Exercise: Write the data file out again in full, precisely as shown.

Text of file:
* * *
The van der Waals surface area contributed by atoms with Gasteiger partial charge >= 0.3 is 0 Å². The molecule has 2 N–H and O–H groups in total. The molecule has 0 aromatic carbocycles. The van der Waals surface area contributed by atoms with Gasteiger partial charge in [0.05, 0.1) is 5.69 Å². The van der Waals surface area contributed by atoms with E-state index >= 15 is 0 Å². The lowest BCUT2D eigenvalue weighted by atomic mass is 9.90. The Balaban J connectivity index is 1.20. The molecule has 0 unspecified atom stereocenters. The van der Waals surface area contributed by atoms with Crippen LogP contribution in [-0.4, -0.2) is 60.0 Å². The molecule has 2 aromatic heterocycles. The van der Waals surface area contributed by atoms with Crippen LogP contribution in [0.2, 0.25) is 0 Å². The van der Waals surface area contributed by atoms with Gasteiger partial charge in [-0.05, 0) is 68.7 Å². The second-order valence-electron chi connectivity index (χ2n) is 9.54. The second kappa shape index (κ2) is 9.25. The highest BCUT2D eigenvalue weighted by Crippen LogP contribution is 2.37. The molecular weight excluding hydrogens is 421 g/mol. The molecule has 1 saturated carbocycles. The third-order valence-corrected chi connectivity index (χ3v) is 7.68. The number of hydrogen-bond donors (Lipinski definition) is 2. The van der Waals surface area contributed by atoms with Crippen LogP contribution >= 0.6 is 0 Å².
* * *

The van der Waals surface area contributed by atoms with Gasteiger partial charge >= 0.3 is 0 Å². The molecule has 2 N–H and O–H groups in total. The molecule has 0 aromatic carbocycles. The van der Waals surface area contributed by atoms with Gasteiger partial charge in [0.05, 0.1) is 5.69 Å². The van der Waals surface area contributed by atoms with E-state index >= 15 is 0 Å². The lowest BCUT2D eigenvalue weighted by atomic mass is 9.90. The Balaban J connectivity index is 1.20. The molecule has 0 unspecified atom stereocenters. The van der Waals surface area contributed by atoms with Crippen LogP contribution in [-0.4, -0.2) is 60.0 Å². The molecule has 2 aromatic heterocycles. The van der Waals surface area contributed by atoms with Crippen LogP contribution in [0.2, 0.25) is 0 Å². The van der Waals surface area contributed by atoms with Gasteiger partial charge in [-0.05, 0) is 68.7 Å². The second-order valence-electron chi connectivity index (χ2n) is 9.54. The second kappa shape index (κ2) is 9.25. The highest BCUT2D eigenvalue weighted by Crippen LogP contribution is 2.37. The molecular weight excluding hydrogens is 421 g/mol. The molecule has 1 saturated carbocycles. The third-order valence-corrected chi connectivity index (χ3v) is 7.68. The number of hydrogen-bond donors (Lipinski definition) is 2. The van der Waals surface area contributed by atoms with Crippen LogP contribution >= 0.6 is 0 Å².